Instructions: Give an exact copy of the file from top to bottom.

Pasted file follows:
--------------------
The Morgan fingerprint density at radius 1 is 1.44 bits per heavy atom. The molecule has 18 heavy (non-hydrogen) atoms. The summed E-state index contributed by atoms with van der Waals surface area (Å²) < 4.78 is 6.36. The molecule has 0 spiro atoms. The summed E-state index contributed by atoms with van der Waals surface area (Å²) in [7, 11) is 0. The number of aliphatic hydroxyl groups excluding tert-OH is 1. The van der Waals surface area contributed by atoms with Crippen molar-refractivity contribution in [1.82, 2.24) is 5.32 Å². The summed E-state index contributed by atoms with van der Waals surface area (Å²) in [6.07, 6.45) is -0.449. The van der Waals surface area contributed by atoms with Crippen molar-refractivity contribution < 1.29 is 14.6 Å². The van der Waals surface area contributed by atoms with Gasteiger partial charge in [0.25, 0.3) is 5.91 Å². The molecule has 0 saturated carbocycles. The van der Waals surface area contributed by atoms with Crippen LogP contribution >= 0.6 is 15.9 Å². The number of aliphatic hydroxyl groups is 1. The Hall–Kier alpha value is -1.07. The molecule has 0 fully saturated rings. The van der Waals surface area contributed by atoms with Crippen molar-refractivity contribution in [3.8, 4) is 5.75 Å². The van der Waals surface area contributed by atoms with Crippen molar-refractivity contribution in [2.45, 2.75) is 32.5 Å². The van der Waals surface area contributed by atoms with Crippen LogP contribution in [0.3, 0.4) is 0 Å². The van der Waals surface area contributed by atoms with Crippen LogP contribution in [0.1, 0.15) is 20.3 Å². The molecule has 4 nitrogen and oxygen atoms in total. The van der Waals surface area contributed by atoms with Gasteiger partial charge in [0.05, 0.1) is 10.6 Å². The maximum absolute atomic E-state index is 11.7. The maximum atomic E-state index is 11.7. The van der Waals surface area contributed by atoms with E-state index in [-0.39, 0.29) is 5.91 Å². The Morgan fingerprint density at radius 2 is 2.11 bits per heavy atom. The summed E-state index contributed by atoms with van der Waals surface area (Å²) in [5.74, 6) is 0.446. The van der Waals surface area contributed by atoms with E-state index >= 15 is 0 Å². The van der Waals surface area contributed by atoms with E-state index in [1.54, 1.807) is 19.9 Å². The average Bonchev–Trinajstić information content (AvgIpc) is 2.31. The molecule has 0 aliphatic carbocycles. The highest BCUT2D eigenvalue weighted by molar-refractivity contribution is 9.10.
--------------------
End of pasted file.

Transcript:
The Morgan fingerprint density at radius 1 is 1.44 bits per heavy atom. The molecule has 18 heavy (non-hydrogen) atoms. The summed E-state index contributed by atoms with van der Waals surface area (Å²) < 4.78 is 6.36. The molecule has 0 spiro atoms. The summed E-state index contributed by atoms with van der Waals surface area (Å²) in [7, 11) is 0. The number of aliphatic hydroxyl groups excluding tert-OH is 1. The van der Waals surface area contributed by atoms with Crippen molar-refractivity contribution in [1.82, 2.24) is 5.32 Å². The summed E-state index contributed by atoms with van der Waals surface area (Å²) in [6.07, 6.45) is -0.449. The van der Waals surface area contributed by atoms with Crippen molar-refractivity contribution < 1.29 is 14.6 Å². The van der Waals surface area contributed by atoms with Gasteiger partial charge in [0.25, 0.3) is 5.91 Å². The molecule has 0 saturated carbocycles. The van der Waals surface area contributed by atoms with Crippen LogP contribution >= 0.6 is 15.9 Å². The number of aliphatic hydroxyl groups is 1. The Hall–Kier alpha value is -1.07. The molecule has 0 fully saturated rings. The van der Waals surface area contributed by atoms with Crippen molar-refractivity contribution in [3.8, 4) is 5.75 Å². The van der Waals surface area contributed by atoms with Crippen molar-refractivity contribution in [2.45, 2.75) is 32.5 Å². The van der Waals surface area contributed by atoms with Crippen LogP contribution in [0.3, 0.4) is 0 Å². The van der Waals surface area contributed by atoms with Crippen LogP contribution in [0.1, 0.15) is 20.3 Å². The molecule has 4 nitrogen and oxygen atoms in total. The van der Waals surface area contributed by atoms with Gasteiger partial charge in [0.05, 0.1) is 10.6 Å². The maximum absolute atomic E-state index is 11.7. The maximum atomic E-state index is 11.7. The van der Waals surface area contributed by atoms with E-state index in [-0.39, 0.29) is 5.91 Å². The Morgan fingerprint density at radius 2 is 2.11 bits per heavy atom. The summed E-state index contributed by atoms with van der Waals surface area (Å²) in [5.74, 6) is 0.446. The van der Waals surface area contributed by atoms with E-state index >= 15 is 0 Å². The van der Waals surface area contributed by atoms with E-state index in [1.54, 1.807) is 19.9 Å². The average Bonchev–Trinajstić information content (AvgIpc) is 2.31. The molecule has 0 aliphatic carbocycles. The highest BCUT2D eigenvalue weighted by molar-refractivity contribution is 9.10.